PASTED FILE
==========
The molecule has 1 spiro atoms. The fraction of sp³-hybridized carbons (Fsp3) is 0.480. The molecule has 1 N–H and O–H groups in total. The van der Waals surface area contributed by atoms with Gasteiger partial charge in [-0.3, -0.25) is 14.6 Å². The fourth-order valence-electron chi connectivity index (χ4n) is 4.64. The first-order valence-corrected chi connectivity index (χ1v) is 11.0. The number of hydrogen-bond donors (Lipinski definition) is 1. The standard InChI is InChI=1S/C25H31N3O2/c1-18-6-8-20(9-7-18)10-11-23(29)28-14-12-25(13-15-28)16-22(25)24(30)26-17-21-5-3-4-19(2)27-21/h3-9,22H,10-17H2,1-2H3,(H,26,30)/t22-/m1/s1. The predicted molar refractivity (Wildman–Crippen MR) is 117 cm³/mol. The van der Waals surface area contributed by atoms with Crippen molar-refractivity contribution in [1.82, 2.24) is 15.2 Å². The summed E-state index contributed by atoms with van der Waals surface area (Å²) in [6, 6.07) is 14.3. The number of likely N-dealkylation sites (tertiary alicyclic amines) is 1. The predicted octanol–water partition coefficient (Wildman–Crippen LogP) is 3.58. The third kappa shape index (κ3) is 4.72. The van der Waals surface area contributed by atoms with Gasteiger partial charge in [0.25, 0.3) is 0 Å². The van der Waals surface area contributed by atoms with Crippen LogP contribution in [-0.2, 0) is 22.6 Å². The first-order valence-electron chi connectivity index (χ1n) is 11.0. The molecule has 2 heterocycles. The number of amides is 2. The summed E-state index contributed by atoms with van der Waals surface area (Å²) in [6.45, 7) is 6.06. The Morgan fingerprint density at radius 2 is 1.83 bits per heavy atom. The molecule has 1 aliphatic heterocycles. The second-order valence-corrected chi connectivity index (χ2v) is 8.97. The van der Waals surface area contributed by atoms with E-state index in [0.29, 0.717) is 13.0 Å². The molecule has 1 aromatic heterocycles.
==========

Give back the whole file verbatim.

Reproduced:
The molecule has 1 spiro atoms. The fraction of sp³-hybridized carbons (Fsp3) is 0.480. The molecule has 1 N–H and O–H groups in total. The van der Waals surface area contributed by atoms with Gasteiger partial charge in [-0.3, -0.25) is 14.6 Å². The fourth-order valence-electron chi connectivity index (χ4n) is 4.64. The first-order valence-corrected chi connectivity index (χ1v) is 11.0. The number of hydrogen-bond donors (Lipinski definition) is 1. The standard InChI is InChI=1S/C25H31N3O2/c1-18-6-8-20(9-7-18)10-11-23(29)28-14-12-25(13-15-28)16-22(25)24(30)26-17-21-5-3-4-19(2)27-21/h3-9,22H,10-17H2,1-2H3,(H,26,30)/t22-/m1/s1. The predicted molar refractivity (Wildman–Crippen MR) is 117 cm³/mol. The van der Waals surface area contributed by atoms with Crippen molar-refractivity contribution in [1.82, 2.24) is 15.2 Å². The summed E-state index contributed by atoms with van der Waals surface area (Å²) in [6, 6.07) is 14.3. The number of likely N-dealkylation sites (tertiary alicyclic amines) is 1. The predicted octanol–water partition coefficient (Wildman–Crippen LogP) is 3.58. The third kappa shape index (κ3) is 4.72. The van der Waals surface area contributed by atoms with Gasteiger partial charge in [0.25, 0.3) is 0 Å². The van der Waals surface area contributed by atoms with Crippen LogP contribution in [-0.2, 0) is 22.6 Å². The first-order valence-electron chi connectivity index (χ1n) is 11.0. The molecule has 2 heterocycles. The number of amides is 2. The summed E-state index contributed by atoms with van der Waals surface area (Å²) in [6.45, 7) is 6.06. The Morgan fingerprint density at radius 2 is 1.83 bits per heavy atom. The molecule has 1 aliphatic heterocycles. The second-order valence-corrected chi connectivity index (χ2v) is 8.97. The van der Waals surface area contributed by atoms with E-state index in [0.29, 0.717) is 13.0 Å². The molecule has 1 aromatic heterocycles.